The Senate of the Philippines, acting as an impeachment tribunal, found Chief Justice Renato Corona guilty, by a vote of 20-3, of committing “culpable violations of the Constitution and/or betrayed the public trust when he failed to disclose to the public his Statement of Assets, Liabilities, and Net Worth as required under Section 17, Article XI of the 1987 Constitution.” It therefore accepted Article 2 of the Articles of Impeachment as valid.
We thus ended a historic full impeachment process and an impeachable official of the Republic was removed from his post. Only the official ceremonies remain.
The Corona impeachment is a big boost to the Aquino administration’s campaign against grand corruption and for transparency and accountability in government.
First, all of us, including particularly the government officials, realized the power of the SALN–they cannot anymore hide their wealth from the people. It also brightens the prospect of passing the Freedom of Information bill.
Second, the prospect is clear for cleaning up the judiciary of decades-old problems of corruption, influence-peddling, and syndicated justice . This, in itself, will be a lasting achievement of the Aquino administration.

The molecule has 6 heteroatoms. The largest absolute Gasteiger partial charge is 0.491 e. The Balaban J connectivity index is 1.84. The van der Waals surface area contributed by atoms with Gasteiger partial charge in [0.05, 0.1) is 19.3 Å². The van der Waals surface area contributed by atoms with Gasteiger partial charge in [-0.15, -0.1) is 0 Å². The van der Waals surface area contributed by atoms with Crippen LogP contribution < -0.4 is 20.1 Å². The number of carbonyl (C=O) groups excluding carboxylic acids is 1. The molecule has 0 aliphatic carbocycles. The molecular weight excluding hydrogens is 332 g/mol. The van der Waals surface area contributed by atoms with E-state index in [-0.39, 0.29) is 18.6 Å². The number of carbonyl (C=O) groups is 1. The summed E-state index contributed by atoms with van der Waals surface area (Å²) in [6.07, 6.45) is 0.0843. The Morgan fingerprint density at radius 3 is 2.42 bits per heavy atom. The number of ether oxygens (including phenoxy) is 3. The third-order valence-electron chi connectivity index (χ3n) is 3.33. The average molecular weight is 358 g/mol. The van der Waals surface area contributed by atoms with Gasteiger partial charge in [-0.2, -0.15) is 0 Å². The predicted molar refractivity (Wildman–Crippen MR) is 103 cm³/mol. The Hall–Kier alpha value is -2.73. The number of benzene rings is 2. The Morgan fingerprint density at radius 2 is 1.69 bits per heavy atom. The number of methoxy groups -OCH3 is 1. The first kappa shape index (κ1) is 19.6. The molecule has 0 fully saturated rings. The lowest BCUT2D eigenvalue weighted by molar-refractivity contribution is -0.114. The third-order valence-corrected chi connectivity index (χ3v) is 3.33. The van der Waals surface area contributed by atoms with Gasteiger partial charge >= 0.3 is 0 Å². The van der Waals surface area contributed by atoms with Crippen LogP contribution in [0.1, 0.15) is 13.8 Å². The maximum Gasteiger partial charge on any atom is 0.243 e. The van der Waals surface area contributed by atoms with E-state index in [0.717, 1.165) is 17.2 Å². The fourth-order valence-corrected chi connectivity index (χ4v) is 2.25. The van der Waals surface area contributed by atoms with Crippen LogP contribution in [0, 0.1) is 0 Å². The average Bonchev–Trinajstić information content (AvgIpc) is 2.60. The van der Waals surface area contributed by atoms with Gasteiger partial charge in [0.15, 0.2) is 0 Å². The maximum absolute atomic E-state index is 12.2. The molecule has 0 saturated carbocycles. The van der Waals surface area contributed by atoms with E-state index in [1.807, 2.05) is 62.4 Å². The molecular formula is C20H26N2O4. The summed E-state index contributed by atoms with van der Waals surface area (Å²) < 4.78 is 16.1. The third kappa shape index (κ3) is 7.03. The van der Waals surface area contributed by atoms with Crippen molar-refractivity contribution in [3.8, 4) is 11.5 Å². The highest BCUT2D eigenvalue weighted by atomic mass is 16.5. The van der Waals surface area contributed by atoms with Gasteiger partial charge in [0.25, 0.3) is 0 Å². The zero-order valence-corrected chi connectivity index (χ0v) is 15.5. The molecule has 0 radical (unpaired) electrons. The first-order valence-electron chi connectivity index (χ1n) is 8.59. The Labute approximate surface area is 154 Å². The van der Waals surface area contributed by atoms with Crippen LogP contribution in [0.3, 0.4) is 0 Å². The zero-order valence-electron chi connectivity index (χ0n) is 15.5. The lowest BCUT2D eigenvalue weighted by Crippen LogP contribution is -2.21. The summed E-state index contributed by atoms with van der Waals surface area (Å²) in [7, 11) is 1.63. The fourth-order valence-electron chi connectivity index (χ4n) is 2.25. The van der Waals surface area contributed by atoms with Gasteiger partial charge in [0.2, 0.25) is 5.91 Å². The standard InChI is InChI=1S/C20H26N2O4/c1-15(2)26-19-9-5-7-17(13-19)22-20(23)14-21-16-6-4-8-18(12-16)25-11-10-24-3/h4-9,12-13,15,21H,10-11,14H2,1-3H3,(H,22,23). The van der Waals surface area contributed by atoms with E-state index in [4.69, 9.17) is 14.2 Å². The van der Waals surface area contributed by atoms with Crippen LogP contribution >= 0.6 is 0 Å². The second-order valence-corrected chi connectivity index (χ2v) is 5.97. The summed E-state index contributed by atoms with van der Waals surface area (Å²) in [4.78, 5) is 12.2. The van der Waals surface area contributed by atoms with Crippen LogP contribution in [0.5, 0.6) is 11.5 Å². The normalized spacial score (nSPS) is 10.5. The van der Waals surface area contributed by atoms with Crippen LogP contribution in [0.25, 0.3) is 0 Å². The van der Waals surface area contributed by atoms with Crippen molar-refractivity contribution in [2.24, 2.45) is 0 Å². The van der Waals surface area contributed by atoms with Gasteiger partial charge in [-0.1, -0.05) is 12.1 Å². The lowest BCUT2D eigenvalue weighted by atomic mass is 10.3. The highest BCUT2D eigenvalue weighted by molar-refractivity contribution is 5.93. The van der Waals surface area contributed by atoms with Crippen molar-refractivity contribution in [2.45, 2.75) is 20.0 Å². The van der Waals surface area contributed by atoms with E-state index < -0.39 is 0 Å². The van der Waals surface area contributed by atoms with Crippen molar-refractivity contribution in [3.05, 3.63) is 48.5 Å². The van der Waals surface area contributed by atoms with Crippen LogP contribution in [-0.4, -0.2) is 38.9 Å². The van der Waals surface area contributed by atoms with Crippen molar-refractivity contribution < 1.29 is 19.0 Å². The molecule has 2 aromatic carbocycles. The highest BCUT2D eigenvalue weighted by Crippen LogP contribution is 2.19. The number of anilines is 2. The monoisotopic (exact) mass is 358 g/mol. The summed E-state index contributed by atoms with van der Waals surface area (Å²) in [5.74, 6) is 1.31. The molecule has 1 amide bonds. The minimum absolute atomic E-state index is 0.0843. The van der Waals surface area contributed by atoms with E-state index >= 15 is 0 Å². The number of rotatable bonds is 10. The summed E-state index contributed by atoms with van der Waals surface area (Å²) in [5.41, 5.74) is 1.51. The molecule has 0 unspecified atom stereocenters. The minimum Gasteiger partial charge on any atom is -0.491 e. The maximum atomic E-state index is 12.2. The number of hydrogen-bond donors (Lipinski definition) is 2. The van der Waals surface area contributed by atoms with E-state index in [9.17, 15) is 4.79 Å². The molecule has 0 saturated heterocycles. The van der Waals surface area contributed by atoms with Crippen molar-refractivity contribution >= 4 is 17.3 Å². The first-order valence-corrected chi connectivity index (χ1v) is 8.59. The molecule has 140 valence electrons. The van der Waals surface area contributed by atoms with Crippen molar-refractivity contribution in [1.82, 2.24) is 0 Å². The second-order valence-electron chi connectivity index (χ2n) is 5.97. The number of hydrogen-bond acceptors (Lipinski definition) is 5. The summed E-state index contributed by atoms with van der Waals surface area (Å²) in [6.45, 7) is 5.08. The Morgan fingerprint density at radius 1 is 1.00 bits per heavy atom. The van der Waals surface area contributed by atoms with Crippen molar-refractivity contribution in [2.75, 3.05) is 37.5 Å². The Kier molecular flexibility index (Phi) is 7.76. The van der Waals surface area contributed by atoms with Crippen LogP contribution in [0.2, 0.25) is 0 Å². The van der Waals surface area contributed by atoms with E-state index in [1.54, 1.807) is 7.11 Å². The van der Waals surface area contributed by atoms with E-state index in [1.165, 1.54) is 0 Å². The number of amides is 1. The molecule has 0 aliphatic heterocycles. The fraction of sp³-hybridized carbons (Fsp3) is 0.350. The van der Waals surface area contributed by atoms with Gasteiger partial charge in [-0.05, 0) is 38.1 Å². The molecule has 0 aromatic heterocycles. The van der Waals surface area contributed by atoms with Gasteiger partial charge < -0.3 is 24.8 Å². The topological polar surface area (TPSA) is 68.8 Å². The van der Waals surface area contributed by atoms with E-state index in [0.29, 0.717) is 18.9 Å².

Third, the road is now more open to pursuance of the cases against the key officials and cronies of the previous Macapagal-Arroyo administration. The impeachment will have a chilling effect on those who are guilty of various crimes in the past administration.
Fourth, the voters are now given a clear criteria of “truthful declaration of SALN” for voting into office people of integrity and an effective instrument for accountability of all public officials.
The total effect of the Corona impeachment is a solid vote of the people and their representatives for democratic good governance. The wheels for a stronger Philippine democracy is now turning more rapidly.